Speaking of safety, he points out that cyclists can even objectively be safe, but do not feel safe because no measures related to cyclists are taken – the traffic is not being slowed down, no speed bumps are put in place, the streets are not narrowed down, slow zones are not adequately marked etc.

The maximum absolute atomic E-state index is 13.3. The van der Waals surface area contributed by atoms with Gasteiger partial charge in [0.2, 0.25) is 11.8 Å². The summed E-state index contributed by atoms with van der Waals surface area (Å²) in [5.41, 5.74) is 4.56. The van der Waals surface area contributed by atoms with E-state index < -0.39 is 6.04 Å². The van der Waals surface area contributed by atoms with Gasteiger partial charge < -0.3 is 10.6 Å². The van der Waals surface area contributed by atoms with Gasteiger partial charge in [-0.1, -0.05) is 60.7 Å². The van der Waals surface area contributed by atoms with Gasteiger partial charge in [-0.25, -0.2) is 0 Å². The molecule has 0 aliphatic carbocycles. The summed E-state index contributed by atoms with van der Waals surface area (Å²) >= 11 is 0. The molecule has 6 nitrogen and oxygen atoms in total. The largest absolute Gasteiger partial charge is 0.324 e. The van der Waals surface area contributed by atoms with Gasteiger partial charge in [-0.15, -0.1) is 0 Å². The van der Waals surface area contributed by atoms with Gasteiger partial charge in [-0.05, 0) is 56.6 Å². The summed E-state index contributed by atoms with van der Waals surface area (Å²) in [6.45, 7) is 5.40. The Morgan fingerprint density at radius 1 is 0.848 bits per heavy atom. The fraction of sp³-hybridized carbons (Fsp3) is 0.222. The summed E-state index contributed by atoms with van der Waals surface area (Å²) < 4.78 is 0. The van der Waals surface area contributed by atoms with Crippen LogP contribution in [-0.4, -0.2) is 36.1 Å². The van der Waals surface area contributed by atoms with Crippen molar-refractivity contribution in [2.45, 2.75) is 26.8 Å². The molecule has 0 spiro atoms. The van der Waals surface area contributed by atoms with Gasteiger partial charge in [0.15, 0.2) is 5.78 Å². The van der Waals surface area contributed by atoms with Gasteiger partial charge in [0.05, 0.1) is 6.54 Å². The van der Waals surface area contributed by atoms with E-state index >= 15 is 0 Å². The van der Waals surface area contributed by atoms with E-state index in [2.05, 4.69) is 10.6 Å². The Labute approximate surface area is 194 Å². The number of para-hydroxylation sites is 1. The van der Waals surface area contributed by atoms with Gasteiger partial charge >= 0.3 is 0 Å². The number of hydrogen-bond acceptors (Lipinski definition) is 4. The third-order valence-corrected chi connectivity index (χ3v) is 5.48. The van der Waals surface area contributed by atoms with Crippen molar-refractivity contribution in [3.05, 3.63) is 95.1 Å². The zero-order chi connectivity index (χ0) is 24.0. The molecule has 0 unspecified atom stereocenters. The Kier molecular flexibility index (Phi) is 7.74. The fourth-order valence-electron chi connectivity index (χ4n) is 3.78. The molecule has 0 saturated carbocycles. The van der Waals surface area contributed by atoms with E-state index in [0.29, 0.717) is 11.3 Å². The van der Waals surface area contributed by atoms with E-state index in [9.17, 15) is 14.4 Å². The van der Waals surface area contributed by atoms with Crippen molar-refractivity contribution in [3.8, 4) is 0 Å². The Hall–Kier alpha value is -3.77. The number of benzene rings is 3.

“Every town has a different set of problems. For example, in Pirot, 10 percent of all trips are conducted using a bicycle. It is up to each town to choose its policies, and all of these measures must be conceived by local administration. To be honest, in the City Transport Secretariat (2) I did not encounter a similar perception. They ῾worship᾿ the circulation of car traffic, and do not dare touch parking spaces downtown. It has nothing to do with any administration in particular, the mantra of 5 000 parking spaces missing in Belgrade is constantly repeated. One must then ask: what is the limit? Because, you will always have a demand for parking spaces, and it will grow, because everyone will wish to take their cars to the city centre. The more you make infrastructure for automobiles, which demands huge funds and investments, the more automobiles will be used. It is a well know fact and it’s called induced demand. Whether you make new roads or new parking spaces, it calls for more cars. And then you create a vicious circle in which you constantly make new infrastructure, and the traffic jams are growing. Authorities in Belgrade must think their priorities through; make a clean cut and say: today there will be no parking spaces here. The real issue is: what do you want? Do you want traffic jams, or do you wish to have people on bicycles, which is healthier, which will help the healthcare system, ease the traffic congestion and reduce noise and pollution?” wonders Mr Bukvić.